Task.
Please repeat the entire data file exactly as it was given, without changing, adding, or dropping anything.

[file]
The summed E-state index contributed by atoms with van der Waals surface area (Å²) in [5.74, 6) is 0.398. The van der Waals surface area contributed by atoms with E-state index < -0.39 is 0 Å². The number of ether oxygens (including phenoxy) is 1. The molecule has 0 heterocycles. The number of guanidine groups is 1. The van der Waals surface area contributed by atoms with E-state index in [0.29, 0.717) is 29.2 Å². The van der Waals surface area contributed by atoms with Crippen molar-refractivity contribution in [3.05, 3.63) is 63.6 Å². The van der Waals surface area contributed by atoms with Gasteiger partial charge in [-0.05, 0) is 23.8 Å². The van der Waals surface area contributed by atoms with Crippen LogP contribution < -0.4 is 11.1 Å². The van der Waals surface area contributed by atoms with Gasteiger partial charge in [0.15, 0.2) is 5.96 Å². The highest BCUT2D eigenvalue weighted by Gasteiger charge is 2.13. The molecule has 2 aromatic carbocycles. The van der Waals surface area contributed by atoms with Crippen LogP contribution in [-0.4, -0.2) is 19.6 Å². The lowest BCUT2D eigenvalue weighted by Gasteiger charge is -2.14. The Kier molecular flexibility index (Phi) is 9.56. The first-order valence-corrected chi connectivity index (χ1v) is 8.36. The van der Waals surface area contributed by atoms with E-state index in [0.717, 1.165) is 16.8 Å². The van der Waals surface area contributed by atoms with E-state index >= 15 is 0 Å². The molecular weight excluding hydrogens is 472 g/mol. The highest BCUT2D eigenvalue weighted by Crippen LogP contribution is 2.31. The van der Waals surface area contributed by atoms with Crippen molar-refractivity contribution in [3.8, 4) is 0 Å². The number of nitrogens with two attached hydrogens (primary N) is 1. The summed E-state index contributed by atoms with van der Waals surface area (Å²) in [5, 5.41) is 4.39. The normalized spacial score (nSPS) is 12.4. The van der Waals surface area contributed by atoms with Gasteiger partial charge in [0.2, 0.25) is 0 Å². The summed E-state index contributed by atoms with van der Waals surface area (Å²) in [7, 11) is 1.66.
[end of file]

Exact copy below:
The summed E-state index contributed by atoms with van der Waals surface area (Å²) in [5.74, 6) is 0.398. The van der Waals surface area contributed by atoms with E-state index < -0.39 is 0 Å². The number of ether oxygens (including phenoxy) is 1. The molecule has 0 heterocycles. The number of guanidine groups is 1. The van der Waals surface area contributed by atoms with E-state index in [0.29, 0.717) is 29.2 Å². The van der Waals surface area contributed by atoms with Crippen molar-refractivity contribution in [3.05, 3.63) is 63.6 Å². The van der Waals surface area contributed by atoms with Gasteiger partial charge in [-0.05, 0) is 23.8 Å². The van der Waals surface area contributed by atoms with Crippen LogP contribution < -0.4 is 11.1 Å². The van der Waals surface area contributed by atoms with Gasteiger partial charge in [0.15, 0.2) is 5.96 Å². The highest BCUT2D eigenvalue weighted by Gasteiger charge is 2.13. The molecule has 2 aromatic carbocycles. The van der Waals surface area contributed by atoms with Crippen LogP contribution in [-0.4, -0.2) is 19.6 Å². The lowest BCUT2D eigenvalue weighted by Gasteiger charge is -2.14. The Kier molecular flexibility index (Phi) is 9.56. The first-order valence-corrected chi connectivity index (χ1v) is 8.36. The van der Waals surface area contributed by atoms with E-state index in [0.717, 1.165) is 16.8 Å². The van der Waals surface area contributed by atoms with E-state index >= 15 is 0 Å². The molecular weight excluding hydrogens is 472 g/mol. The highest BCUT2D eigenvalue weighted by Crippen LogP contribution is 2.31. The van der Waals surface area contributed by atoms with Crippen molar-refractivity contribution in [3.8, 4) is 0 Å². The number of nitrogens with two attached hydrogens (primary N) is 1. The summed E-state index contributed by atoms with van der Waals surface area (Å²) in [5, 5.41) is 4.39. The normalized spacial score (nSPS) is 12.4. The van der Waals surface area contributed by atoms with Gasteiger partial charge in [0.2, 0.25) is 0 Å². The summed E-state index contributed by atoms with van der Waals surface area (Å²) in [7, 11) is 1.66.